Sometimes my emotions and mental health get on a runaway train; I have developed a lot of coping mechanisms and techniques to pull the brakes. I started helping myself many years ago thanks to a little book that translated the traditional 12 steps into an emotional health guidebook. This feels very Beta ListApp. Welp, here they are, in order.
  1. We admitted that we were powerless over our emotions -- that our lives had become unmanageable.
    What? Sitting frozen in my dark room for two months isn't living? Okay.
  2. Came to believe that a Power greater than ourselves could restore us to sanity.
    I need the sea and I need the woods and hills and sun and trees. When I seek peace I seek nature. Recently, I have assigned guardian angel duty to a whole bunch of dead relatives and loved ones. I call them my board of advisors. A friend has what she calls a God Box. Whatever works.
  3. Made a decision to turn our will and lives over to the care of God as we understood him
    Baptism by nature. When things get really bad in the noodle I either scream underwater or climb a really big hill. I will also ask the board to illuminate the path I should follow. I get in big trouble when I resist this.
  4. Made a searching and fearless moral inventory of ourselves
    I have to repeatedly surrender and remind myself of my faith in order to face this step. I have to unearth the ugly to get to serenity; sometimes it's quick and easy, other times it's a lot harder to identify all of the garbage. But, gotta "lance that boil" in order to clean the wound and start healing. This is my pain in the ass step.
  5. Admitted to God, ourselves, and another human the exact nature of our wrongs.
    Housecleaning! Humility is key here, as is faith. Luckily I have the dog who is also a great listener.
  6. Were entirely ready to have God remove all these defects of character
    Sounds easy, but it means letting go of my stories, of my pain that came to comfort me, the ego that is stroked by the attention. Heaping dose of humility, again.
  7. Humbly asked Him to remove our shortcomings
    Two things to remember: a) it doesn't say ALL of our shortcomings, this is a one at a time, single file deal, so I start with something small and work my way up; b) my higher power isn't a fairy fucking godmother who bibbidy bobbidy boops my issues away, I have to pull my weight too. If I did have a fairy fucking godmother I would be sitting in the @list office right now.
  8. Made a list of all the persons we had harmed and became willing to make direct amends to them all
    Sometimes it's just one person, sometimes the list feels like an open call for everyone I have known. Faith, humility, and leggo the ego help tremendously here.
  9. Made direct amends to such people wherever possible, except when to do so would injure them or others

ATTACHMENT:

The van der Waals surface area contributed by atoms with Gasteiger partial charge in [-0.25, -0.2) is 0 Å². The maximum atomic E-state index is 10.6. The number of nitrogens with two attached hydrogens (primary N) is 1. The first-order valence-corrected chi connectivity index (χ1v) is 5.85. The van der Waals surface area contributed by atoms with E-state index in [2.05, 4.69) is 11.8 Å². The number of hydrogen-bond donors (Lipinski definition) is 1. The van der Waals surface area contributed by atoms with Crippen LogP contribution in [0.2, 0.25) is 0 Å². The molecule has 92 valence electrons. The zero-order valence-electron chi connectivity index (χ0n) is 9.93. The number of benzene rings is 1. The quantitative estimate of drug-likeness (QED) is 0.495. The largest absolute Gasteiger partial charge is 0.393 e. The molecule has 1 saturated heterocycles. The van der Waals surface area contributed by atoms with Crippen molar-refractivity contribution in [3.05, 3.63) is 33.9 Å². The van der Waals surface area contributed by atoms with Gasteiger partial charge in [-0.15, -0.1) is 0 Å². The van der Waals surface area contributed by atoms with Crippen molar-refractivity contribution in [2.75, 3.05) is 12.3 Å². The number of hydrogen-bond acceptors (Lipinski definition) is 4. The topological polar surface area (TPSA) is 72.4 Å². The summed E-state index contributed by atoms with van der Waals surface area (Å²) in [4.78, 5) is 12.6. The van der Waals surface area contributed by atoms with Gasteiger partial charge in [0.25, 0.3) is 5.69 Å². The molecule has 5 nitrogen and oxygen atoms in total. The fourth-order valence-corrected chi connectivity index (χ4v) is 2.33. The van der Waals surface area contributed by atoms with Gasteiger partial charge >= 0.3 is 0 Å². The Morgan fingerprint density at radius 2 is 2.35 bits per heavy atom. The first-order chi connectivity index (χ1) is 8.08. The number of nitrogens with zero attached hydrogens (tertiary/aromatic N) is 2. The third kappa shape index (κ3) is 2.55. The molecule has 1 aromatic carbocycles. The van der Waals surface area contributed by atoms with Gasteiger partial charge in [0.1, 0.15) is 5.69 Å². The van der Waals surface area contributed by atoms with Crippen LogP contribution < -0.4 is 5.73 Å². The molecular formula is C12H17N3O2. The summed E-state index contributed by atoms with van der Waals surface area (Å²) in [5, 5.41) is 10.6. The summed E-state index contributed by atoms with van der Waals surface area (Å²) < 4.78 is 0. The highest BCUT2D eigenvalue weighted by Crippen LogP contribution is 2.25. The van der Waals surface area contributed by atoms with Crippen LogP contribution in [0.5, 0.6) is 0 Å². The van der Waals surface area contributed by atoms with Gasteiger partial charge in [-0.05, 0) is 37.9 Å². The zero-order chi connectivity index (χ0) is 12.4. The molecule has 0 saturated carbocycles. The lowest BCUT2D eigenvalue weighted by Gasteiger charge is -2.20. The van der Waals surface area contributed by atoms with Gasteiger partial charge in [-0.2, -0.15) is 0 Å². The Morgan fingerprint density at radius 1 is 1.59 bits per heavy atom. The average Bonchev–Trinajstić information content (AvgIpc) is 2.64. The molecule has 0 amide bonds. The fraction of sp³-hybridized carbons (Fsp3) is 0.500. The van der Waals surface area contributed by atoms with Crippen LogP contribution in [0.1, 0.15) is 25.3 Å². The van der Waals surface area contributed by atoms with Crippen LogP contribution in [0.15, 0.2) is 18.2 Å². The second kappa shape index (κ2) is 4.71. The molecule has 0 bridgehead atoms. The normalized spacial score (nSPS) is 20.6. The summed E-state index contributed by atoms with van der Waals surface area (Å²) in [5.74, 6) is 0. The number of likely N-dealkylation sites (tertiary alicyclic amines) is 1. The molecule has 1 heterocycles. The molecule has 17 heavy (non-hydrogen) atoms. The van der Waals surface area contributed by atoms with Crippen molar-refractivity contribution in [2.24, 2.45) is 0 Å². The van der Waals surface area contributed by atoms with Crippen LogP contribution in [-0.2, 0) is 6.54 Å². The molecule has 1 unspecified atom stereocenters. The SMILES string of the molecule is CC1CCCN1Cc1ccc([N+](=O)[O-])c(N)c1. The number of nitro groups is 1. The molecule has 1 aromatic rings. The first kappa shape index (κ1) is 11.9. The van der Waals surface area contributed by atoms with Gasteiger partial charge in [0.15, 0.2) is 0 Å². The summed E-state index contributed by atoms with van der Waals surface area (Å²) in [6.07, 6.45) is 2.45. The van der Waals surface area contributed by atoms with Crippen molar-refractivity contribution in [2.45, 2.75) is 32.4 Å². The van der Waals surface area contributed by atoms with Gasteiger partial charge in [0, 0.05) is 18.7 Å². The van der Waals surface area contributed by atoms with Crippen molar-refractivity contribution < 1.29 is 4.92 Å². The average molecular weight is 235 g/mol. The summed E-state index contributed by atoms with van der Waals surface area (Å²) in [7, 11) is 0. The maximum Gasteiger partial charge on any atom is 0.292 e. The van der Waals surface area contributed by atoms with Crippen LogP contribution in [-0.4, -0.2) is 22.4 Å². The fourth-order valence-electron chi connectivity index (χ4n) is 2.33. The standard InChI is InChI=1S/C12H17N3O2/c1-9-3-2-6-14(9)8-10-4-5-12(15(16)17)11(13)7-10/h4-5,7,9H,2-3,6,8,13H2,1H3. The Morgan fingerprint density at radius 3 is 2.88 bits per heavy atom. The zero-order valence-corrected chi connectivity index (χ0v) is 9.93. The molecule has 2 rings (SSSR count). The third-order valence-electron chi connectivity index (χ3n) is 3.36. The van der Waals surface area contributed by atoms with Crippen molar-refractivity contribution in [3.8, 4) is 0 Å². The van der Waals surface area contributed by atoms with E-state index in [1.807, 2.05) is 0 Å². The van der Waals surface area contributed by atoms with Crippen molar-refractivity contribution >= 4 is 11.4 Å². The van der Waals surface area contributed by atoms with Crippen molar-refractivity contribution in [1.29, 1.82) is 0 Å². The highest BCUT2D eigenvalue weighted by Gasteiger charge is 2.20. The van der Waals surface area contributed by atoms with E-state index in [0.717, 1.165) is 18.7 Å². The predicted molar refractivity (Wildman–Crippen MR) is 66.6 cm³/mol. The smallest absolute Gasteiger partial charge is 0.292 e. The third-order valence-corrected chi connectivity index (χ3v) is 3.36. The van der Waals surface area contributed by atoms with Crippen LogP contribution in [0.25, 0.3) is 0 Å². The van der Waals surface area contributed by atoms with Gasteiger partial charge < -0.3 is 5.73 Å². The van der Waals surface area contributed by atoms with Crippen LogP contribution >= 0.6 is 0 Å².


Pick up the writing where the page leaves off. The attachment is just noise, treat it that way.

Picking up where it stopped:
Call up courage, rely on humility and faith, and get to work. Except when what you have to say could be harmful, like if you cheated on an SO but they never found out, maybe don't be a dick and add insult to injury. Stop cheating. Or if they did find out, don't say with whom you cheated, bc what good does that do anyone? (These are adaptations of examples provided in the book; my personal views on cheating vary slightly from this, but you get the gist. If you're even still reading at this point)
  10. Continued to take a personal inventory and when we were wrong, promptly admitted to it
    We've crossed into the spiritual territory, where faith, humility, and forgiveness have all planted seeds in my freshly manured garden. Now I tend to that garden bc it is a delicate, biodynamic, high quality, fertile farm, wherein I will reap what I sow. If I sprout any weeds, I revisit steps 1-9 to see what broke in the food chain and fix it.
  11. Sought through prayer and meditation to improve our conscious contact with God, as we understood him, praying only for our knowledge of His will for us and the power to carry it out
    God grant me the serenity to accept the things I cannot change, the courage to change the things I can, and the wisdom to know the difference. Accompanied by some big juicy @dena style breaths. I consider prayer like the asking/initiating portion of the conversation with the board and meditation to be the listening/receiving portion. They're different actions. Make the ask and listen for the answer.
  12. Having had a spiritual awakening as a result of these steps, we tried to carry out this message to others, and to practice these principles in all of our affairs.
    Once in a while I have these delightful epiphanies, often walking in the woods. I try hard to practice the principles and I don't always nail it, but I try and try again. If you're still reading, high five!
  13. The book is The Twelve Steps for Everyone... Who really wants them. Published by Hazelden, 1975, 77, 87, 90.
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    The preface includes "A Word about Pronouns", and how previous editions used gender agnostic pronouns so as not to isolate anyone- hesh and hier in lieu of he/she and his/her respectively. That is some inclusive, progressive, and heartwarming stuff to read as you tuck into the book. May I remind you of the publication dates.